Strong postcopulatory selection influences patterns of gene flow in two Nightingale species.
Why are some hybrid sterile or nonviable? This is still one of the burning questions in speciation research. Hybrid sterility and non-viability can be caused by genetic incompatibilities between mutations that arose after two species diverged. Let’s say that in species A the mutation BRAD arises, while in species B another mutation ANGELINA emerges. When these two species come into secondary contact and interbreed, hybrids will have the unfavorable combination BRAD-ANGELINA which leads to sterility. This intuitive model – known as the Bateson-Dobzhansky-Muller (BDM) model – nicely explains the occurrence of hybrid dysfunctions.
Interestingly, these hybrid incompatibilities are more common on the X and Z sex chromosomes compared the autosomes (i.e. a chromosome that is not a sex chromosome). This phenomenon is known as the large X/Z-effect and the underlying mechanism is still not understood. One explanation is a faster rate of evolution on sex chromosomes. This fast evolution can be due to more efficient selection or higher levels of genetic drift on sex chromosomes. A recent study in the journal Heredity tried to disentangle the mechanisms behind fast X/Z-effect in two Nightingale species.
Common Nightingale (Luscinia megarhynchos) and Thrush Nightingale (L. luscinia) diverged about 1.8 million years ago and currently hybridize in Central and Eastern Europe. Female hybrids are sterile. Václav Janoušek (Charles University Prague) and his colleagues studied the Z-chromosomes of these species to understand the evolution of hybrid sterility in this system.
First, the researchers assessed postcopulatory sexual selection in both species. This type of sexual selection concerns competition between males after copulation, namely between their sperm cells. Female birds often mate with multiple males and the sperm cells of these males consequently race each other to the egg cell. The length of sperm cells is a good indicator of postcopulatory sexual selection. Measurements revealed that sperm cells were significantly longer in Common Nightingale compared to Thrush Nightingale, suggesting stronger sexual selection in the former species.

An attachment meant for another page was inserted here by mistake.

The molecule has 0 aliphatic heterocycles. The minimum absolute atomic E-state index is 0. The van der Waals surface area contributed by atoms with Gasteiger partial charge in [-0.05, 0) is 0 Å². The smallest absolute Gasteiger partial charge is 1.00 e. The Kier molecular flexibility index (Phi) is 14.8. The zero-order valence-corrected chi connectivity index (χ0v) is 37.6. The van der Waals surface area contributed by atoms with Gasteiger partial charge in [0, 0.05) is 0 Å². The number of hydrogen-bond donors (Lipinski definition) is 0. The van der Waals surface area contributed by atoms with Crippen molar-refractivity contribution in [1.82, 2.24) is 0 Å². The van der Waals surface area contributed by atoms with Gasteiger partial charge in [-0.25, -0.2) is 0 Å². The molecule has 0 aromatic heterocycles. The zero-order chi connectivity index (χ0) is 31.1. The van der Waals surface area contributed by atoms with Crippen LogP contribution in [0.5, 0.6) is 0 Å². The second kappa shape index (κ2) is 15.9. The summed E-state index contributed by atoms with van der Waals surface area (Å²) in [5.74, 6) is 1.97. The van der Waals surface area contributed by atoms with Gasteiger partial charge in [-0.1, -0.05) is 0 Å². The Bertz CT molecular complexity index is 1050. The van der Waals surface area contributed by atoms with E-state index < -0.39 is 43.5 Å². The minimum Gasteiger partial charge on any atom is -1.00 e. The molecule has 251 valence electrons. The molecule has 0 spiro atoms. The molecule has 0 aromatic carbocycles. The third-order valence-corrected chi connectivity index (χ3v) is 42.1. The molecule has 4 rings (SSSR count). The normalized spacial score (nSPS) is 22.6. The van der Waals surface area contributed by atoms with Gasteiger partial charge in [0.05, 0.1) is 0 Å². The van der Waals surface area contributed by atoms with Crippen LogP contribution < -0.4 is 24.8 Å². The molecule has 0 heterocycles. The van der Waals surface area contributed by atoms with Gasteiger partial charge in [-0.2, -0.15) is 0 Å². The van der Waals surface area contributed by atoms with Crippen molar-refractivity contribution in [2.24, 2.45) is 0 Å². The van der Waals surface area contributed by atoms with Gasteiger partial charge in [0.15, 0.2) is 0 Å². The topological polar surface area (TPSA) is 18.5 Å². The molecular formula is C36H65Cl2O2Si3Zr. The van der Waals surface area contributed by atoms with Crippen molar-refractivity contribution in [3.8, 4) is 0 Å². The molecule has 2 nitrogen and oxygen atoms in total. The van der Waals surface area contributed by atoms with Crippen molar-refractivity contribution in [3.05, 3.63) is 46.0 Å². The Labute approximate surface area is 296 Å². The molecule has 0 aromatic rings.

Next, let’s have a look at the genetic diversity on the Z-chromosomes. They found that the Z chromosome had lower levels of genetic diversity in the Common Nightingale than in the Thrush Nightingale. This result indicates that genetic drift is probably stronger in the Common Nightingale. Hence, mutations (including potential hybrid incompatibilities) will accumulate faster on the Z-chromosome of the Common Nightingale. This concept is illustrated in the figure below: the less diversity in the population, the easier the blue balls increase in frequency.
Patterns of Gene Flow
The faster accumulation of hybrid incompatibilities in Common Nightingales has an effect on the patterns of gene flow between these species. Because hybrids that have a Common Nightingale Z-chromosome have a higher chance of suffering from these incompatibilities, you expect lower levels of gene flow from Common Nightingale into Thrush Nightingale. And that is exactly what this study found.
To finish, let us put this all together: stronger postcopulatory selection in Common Nightingale leads to lower levels of genetic diversity on the Z-chromosome, which results in a lower effective population size, leading to a faster accumulation of hybrid incompatibilities due to genetic drift and lower levels of gene flow into Thrush Nightingale. Did I just manage to summarize the paper in one sentence?
Janoušek, V., Fischerová, J., Mořkovský, L., Reif, J., Antczak, M., Albrecht, T. & Reifová, R. (2018) Postcopulatory sexual selection reduces Z-linked genetic variation and might contribute to the large Z effect in passerine birds. Heredity
This paper has been added to the Muscicapidae page.